Top Tips For Marathon Recovery and Those Awful Marathon Toes

April 21, 2011

Information, Training

Running Marathons is a tough job..let’s face it, no-one ever said it was going to be easy.  How you feel at the end of the race, the day or even the week after can be enough to put you off ever running another marathon ever again.  The trouble is 26.2 miles is a bloomin’ long way to run .. and I suspect your aching and sore muscles are agreeing violently with this statement!  Make sure you avoid the pitfalls of marathon recovery.

Everyone is different and some find marathon recovery a cinch, whilst others struggle to negotiate the stairs backwards and are subscribed to the ministry of silly walks for some time after their marathon.

Here are my Top Tips to quick marathon recovery:

1. Just because you’ve finished running a marathon doesn’t mean you have to stop thinking about Hydration and Nutrition. Your body needs to restore glycogen (energy) levels and you need to eat protein rich food to help rebuild any tissue damage.  You should continue to drink sensible amounts of water and if you suffered with cramps or tummy upset during or after your run, you may want to ask your local pharmacist for advice on drinks that help to replenish electrolytes. A sensible balanced diet is essential!

2. Marathon Toes: For readers of this blog or my friends on Facebook and Twitter, you’ll know all about my marathon toes and that I lost nearly every one of my toenails after the 2010 London Marathon … yep, that’s them featured on the right ..not a pretty sight!  The best thing I can advise for feet is plenty of fresh air .. I think I wore flipflops/sandals for most of that year!  Be sensible – wearing high heels the day after a marathon, ladies, isn’t being very kind to those poor ol’ tootsies of yours!  If you think a Podiatrist is just for old folk with bunions, you are very much mistaken.  A professional Podiatrist will help with bruised and missing toenails and can sort out those blisters and problem areas.  Don’t delay, there are plenty of Podiatrists that do home visits and the last thing you need now is an infected blister or toe.

3. Sore muscles – Your leg muscles are going to ache but you don’t have to suffer.  A good sports massage will ease out those knotted, tight muscles and help you relax too.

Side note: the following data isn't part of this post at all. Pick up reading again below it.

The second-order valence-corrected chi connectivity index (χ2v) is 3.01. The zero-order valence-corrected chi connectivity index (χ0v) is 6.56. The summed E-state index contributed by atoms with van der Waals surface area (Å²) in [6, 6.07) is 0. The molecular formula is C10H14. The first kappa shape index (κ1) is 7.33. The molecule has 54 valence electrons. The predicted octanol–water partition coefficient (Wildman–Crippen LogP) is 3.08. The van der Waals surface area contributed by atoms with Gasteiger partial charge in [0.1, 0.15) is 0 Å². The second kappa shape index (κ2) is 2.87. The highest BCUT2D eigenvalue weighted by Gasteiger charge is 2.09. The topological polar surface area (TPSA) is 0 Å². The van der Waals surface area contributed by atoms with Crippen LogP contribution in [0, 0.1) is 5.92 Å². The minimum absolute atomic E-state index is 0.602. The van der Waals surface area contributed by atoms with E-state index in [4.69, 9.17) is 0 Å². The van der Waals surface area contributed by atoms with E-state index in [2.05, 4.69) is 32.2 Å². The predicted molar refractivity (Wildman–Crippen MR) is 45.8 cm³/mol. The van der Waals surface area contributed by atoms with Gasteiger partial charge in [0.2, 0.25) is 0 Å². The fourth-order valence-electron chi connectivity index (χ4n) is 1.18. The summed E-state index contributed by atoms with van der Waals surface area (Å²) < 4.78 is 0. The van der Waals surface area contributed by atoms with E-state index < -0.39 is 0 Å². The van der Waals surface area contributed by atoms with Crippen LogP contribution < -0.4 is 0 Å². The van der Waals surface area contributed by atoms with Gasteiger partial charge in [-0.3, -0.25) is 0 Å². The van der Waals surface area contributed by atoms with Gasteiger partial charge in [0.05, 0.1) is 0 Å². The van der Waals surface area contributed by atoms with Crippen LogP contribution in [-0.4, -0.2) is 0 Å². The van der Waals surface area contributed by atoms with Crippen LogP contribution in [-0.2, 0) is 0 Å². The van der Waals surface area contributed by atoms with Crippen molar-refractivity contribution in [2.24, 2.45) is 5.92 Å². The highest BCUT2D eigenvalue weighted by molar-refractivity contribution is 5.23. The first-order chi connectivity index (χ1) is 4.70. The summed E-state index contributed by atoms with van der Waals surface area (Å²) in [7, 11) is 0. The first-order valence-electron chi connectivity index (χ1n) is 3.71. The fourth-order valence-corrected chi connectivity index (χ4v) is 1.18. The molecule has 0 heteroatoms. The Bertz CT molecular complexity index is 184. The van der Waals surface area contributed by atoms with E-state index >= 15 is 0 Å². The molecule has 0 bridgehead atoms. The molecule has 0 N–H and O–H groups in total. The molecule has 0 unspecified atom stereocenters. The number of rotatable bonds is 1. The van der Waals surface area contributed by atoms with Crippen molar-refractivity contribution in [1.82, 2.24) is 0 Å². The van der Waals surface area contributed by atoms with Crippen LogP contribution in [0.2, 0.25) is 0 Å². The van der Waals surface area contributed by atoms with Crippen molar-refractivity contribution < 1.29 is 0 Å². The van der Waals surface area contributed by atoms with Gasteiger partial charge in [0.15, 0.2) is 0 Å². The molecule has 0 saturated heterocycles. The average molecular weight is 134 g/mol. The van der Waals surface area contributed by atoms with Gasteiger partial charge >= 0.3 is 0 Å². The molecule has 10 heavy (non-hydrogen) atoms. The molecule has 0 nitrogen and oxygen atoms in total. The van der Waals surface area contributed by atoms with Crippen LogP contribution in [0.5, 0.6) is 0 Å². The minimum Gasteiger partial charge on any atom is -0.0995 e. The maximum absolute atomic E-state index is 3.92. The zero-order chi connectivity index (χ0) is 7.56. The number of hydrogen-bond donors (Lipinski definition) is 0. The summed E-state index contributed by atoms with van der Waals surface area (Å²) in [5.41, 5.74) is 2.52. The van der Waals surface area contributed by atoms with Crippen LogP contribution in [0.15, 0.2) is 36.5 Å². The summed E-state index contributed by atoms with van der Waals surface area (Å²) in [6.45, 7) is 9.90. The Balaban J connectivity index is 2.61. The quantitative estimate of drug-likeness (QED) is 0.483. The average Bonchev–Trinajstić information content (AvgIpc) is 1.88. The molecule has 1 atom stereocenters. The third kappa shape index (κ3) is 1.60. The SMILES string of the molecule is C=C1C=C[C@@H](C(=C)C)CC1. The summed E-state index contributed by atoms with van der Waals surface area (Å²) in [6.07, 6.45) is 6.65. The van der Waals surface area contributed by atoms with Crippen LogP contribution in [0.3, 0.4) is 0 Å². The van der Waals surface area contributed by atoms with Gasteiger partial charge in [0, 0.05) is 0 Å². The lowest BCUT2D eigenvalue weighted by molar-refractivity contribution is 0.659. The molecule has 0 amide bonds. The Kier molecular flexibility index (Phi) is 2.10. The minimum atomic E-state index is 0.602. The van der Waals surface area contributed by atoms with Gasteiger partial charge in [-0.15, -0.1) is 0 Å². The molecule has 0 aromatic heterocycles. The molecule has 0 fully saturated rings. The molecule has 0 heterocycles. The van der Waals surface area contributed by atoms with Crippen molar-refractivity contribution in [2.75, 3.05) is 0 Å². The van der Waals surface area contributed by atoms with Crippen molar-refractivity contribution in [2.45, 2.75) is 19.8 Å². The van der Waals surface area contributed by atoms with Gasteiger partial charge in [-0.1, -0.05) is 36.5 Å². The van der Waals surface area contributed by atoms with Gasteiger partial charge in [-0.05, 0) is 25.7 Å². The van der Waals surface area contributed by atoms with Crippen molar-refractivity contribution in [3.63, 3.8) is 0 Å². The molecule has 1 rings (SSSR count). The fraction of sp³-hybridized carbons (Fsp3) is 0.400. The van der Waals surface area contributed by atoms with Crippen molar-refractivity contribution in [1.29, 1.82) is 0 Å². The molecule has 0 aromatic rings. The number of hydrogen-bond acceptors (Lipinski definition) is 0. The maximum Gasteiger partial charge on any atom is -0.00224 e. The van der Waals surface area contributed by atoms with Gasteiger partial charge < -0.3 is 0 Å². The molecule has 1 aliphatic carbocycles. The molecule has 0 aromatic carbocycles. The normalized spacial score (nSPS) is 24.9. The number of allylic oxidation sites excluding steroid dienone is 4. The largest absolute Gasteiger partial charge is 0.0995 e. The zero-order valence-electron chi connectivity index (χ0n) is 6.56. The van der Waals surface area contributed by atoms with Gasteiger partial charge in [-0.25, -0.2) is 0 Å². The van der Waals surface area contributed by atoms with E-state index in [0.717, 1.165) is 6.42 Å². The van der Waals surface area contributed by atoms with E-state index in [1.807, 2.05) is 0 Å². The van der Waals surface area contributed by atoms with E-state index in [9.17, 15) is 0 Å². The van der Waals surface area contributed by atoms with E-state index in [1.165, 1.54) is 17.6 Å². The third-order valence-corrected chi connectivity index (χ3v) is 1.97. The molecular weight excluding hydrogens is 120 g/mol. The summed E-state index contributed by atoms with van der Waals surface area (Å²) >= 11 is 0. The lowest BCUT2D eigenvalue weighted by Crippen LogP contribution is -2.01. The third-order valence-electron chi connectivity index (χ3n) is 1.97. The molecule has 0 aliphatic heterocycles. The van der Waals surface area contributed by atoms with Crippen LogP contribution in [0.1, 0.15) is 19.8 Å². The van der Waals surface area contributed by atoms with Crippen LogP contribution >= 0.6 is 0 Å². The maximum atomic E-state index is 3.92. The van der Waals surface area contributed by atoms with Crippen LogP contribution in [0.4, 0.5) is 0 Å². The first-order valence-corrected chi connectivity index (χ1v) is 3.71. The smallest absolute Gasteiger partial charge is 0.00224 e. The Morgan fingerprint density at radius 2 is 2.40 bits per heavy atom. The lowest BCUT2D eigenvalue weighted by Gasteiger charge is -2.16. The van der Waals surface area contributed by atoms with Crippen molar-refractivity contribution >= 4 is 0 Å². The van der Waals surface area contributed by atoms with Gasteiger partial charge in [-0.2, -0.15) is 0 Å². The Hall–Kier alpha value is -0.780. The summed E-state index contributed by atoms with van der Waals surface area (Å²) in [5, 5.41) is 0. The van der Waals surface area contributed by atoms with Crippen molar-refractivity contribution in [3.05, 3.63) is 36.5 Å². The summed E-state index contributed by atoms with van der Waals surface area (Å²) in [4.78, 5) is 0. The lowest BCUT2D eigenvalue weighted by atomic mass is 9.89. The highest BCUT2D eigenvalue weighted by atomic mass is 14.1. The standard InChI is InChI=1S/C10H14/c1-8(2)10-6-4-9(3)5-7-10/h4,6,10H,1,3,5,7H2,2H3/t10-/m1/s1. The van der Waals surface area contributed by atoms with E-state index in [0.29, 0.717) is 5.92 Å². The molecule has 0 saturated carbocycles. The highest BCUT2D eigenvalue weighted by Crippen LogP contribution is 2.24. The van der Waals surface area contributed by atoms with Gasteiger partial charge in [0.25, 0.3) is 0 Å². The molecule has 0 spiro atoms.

4. Whilst it’s great to experience that massive high as you cross the marathon finish line, it’s not uncommon to feel a bit low in the days following your achievement.  It’s a sign of fatigue and one easily remedied by talking to other marathon runners. Sign up to Twitter or look through the forums on Runners World or join me on Facebook at Just One More Mile and you’ll be guaranteed to have a good natter with lots of other marathon runners who want to re-live their race experience and swap recovery tips and ideas.

5. This is obvious really but it has to be said .. Get plenty of sleep – it’s when your body is best able to recover from all those hard miles of training and marathon day itself.  Don’t forget that it’s been a long build up and resting is every bit as important as training.

6. If you want to remain flexible and not seize up overnight then very gentle, regular stretching exercises will really help.  Don’t try anything too ambitious as you’ll only add to your existing muscle damage.   Yoga and Pilates are very popular with runners to help with strength and stamina training but are also excellent at helping prevent problems occuring post marathon. Leave it a full week before you try anything strenuous though.

7. Your marathon recovery should be rather like your marathon taper in reverse.  Don’t rush straight back into long runs and punishing training schedules.  Ease back gently and you’ll be less likely to injure yourself and more likely to improve on the training you did before the marathon.

8. If you don’t feel up to going straight back into a running schedule then try a bit of cross training.  Swimming is great for cardio whilst being easy on the joints.

Got any marathon recovery tips of your own that you’d like to share?  Leave a comment below – it’s good to talk!

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